Specifically, on a year-on-year basis, the tanker index was down by 3 points, or 1.7%, while the bulker index also fell by 3 points, or 1.9%. The container ship index, meanwhile, was down by 1 point, or 0.6%. The corresponding figures in last year’s OpCost study showed falls of 6 points in both the bulker and container ship index, and of 4 points in the tanker index.

In addition, there was a 0.4% overall average fall in 2016 crew costs, compared to the 2015 figure, which itself was 1.2% down on 2015. By way of comparison, the 2008 report revealed a 21% increase in this category.


  • Tankers overall experienced a fall in crew costs of 1.8% on average, compared to the 1.3% fall recorded in 2015.
  • All categories of tankers reported a reduction in crew costs for 2016 with the exception of Aframax Tankers and Suezmax Tankers, which recorded increases of 0.8% and 0.2% respectively, compared to reductions for 2015 of 1.9% and 2.6%.
  • The most significant reductions in tanker crew costs for 2016 were the 2.8% and 2.7% recorded by Tankers 5,000 to 10,000 dwt and by Handysize Product Tankers respectively.


  • For bulkers, meanwhile, the overall average fall in crew costs in 2016 was 0.6%, compared to 1.1% recorded 12 months ago.
  • All categories of bulkers reported a reduction in crew costs, the biggest fall being the 1.2% reduction in spending by the owners of Capesize Bulkers.


  • Expenditure on crew costs in the container ship sector was up by 1.1% compared to the fall of 3.3% recorded for 2015.
  • The biggest increase in this category was the 2.1% recorded for ships of between 2,000 and 6,000 teu, which in 2015 led the reductions in the container ship crew costs category with a fall in expenditure of 3.6%.

Further, expenditure on stores was down by 2.9% overall, compared to the fall of 4.3% in 2015. The biggest fall in such costs was the 5.1% recorded by owners of container ships of between 100 and 1,000 teu. In the same tonnage category, the fall in stores costs for owners of container ships of between 1,000 and 2,000 teu was 4.9%, the same figure as that recorded in the tanker sector for Aframax Tankers. Other significant reductions included Handysize Bulkers (4.8%) and Panamax Bulkers (4.4%).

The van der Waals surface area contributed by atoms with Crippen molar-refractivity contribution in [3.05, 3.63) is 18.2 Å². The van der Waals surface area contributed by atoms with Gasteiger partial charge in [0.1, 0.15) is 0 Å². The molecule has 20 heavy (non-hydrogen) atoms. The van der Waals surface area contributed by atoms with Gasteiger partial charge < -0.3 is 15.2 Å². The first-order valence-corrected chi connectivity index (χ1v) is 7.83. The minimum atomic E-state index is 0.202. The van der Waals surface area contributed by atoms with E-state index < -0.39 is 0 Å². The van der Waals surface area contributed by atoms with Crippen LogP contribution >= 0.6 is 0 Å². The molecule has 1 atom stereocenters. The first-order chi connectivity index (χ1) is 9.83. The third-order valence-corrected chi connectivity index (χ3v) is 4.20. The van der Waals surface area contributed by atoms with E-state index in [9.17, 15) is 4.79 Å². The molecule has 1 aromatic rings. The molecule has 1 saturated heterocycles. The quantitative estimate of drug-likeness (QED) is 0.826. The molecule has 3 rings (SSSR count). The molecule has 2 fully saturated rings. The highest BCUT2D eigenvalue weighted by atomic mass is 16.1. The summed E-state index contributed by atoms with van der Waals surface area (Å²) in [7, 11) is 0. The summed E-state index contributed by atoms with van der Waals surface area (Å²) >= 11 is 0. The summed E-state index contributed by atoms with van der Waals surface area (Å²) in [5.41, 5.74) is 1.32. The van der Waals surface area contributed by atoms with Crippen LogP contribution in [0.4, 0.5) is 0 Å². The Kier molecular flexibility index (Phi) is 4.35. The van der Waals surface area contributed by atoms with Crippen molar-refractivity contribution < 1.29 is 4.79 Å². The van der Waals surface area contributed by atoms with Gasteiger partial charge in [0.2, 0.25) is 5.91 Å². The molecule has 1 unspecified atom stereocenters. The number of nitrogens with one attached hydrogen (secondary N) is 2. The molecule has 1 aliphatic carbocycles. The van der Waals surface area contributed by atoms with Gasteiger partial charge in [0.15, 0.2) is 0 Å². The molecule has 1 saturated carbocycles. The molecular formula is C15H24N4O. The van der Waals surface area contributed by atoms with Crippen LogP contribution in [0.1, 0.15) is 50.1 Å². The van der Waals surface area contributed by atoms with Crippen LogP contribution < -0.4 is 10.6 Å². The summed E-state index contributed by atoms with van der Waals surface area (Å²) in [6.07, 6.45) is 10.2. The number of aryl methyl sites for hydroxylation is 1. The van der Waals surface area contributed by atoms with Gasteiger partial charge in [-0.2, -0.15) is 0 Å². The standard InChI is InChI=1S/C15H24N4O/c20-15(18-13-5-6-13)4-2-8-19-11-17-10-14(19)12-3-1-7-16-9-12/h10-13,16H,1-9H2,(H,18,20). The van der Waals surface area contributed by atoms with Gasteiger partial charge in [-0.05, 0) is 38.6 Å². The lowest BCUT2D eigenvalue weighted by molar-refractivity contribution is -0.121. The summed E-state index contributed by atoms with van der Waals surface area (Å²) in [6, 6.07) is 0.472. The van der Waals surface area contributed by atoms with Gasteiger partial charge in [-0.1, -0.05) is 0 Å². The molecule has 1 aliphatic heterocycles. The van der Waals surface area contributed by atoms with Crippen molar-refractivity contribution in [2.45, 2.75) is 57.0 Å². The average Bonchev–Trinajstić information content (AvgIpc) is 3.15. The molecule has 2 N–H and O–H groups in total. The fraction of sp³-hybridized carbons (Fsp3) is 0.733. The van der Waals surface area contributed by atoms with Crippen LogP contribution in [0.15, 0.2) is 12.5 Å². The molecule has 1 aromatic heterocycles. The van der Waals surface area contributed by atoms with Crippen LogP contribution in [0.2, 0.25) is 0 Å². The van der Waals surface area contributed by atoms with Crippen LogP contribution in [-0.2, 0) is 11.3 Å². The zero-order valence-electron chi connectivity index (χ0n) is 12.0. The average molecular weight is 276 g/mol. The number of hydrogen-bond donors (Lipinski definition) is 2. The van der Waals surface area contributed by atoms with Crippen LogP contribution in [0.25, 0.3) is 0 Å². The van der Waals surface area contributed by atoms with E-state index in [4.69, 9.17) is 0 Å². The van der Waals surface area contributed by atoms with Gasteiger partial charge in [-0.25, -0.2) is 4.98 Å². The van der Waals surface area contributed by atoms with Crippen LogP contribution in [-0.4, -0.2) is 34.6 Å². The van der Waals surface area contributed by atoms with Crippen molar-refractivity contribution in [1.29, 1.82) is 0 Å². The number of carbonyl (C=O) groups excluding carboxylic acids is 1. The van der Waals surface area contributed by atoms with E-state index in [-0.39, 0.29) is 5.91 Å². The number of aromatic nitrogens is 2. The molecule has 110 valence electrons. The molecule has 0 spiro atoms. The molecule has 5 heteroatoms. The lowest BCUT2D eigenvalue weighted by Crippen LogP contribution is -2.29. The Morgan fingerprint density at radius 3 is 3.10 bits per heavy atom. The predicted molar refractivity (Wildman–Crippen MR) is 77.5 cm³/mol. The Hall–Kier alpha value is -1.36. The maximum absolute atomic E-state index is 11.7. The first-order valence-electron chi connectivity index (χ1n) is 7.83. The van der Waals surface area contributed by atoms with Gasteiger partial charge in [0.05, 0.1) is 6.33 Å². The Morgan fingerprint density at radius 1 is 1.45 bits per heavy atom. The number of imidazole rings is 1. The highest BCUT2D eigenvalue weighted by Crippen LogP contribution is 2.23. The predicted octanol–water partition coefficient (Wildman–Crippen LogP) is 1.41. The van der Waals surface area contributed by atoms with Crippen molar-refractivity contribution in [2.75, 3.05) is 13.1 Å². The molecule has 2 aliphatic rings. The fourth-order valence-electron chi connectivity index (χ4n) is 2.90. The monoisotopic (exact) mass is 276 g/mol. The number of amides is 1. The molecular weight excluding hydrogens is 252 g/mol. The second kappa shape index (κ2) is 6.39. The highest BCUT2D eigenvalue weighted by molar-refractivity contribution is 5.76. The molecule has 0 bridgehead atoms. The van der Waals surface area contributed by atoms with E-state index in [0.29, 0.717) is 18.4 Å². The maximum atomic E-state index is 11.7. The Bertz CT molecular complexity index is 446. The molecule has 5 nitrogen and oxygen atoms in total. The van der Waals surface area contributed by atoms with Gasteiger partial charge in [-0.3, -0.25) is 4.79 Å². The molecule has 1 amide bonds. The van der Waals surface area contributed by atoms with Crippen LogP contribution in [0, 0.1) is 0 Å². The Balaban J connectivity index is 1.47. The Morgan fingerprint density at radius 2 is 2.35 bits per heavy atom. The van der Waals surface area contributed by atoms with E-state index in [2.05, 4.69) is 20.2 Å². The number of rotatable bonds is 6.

For bulk carriers overall, stores costs fell by an average of 4.2%, compared to a fall of 7.7% in 2015, while in the tanker and container ship sectors the overall reductions in stores costs were 2.2% and 5.2% respectively, compared to the corresponding figures of 4.3% and 5.5% for 2015. The only rise in stores expenditure by any category of vessel was the 0.3% increase recorded by Coastal Tankers.

There was an overall fall in repairs and maintenance costs of 0.8% in 2016, compared to the 4.3% reduction recorded for 2015. The biggest fall in such costs was that recorded by Panamax Bulkers (3.2%), closely followed by Capesize Bulkers (3.1%). All vessels in the bulker category recorded reduced repairs and maintenance expenditure, but there were increases in the tanker sector, most notably the 2.4% additional outlay by Panamax Tankers compared to 2015. There were examples of small increases in repairs and maintenance expenditure in the container ship sector, while for RoRo’s the increase amounted to 2.2%.

The overall drop in costs of 3.0% recorded for insurance compares to the 3.2% fall recorded for 2015. No vessel types in any of the tonnage and size categories included in OpCost paid more for their insurance in 2016 than in 2015.The biggest reduction in such costs was the 5.2% recorded by container ships of between 2,000 and 6,000 teu. Not far behind were Handysize Bulkers and Panamax Bulkers (4.7% and 4.6% respectively), while in the tanker category it was Aframax Tankers which led the way in terms of reduced insurance expenditure (4.6%). Ro-Ro owners, meanwhile, paid 4.0% less for their insurance in 2016 than in 2015, in which year they spent an additional 2.4% in premiums compared to the previous year.

Richard Greiner, Shipping & Transport Partner, said: “Although 2016 was another difficult period for shipping, the year closed on a note of rising confidence, according to the Moore Stephens Shipping Confidence Survey...That increased confidence, which has carried over into 2017, should logically lead to greater activity, which will mean higher operating costs. When freight rates allow owners to absorb such increased costs, the numbers start to look healthy. At present, however, owners and operators are not earning what they should be, or would like to be, from most of the markets in which they operate. Positive net sentiment is good, but it is not enough. Something has to change."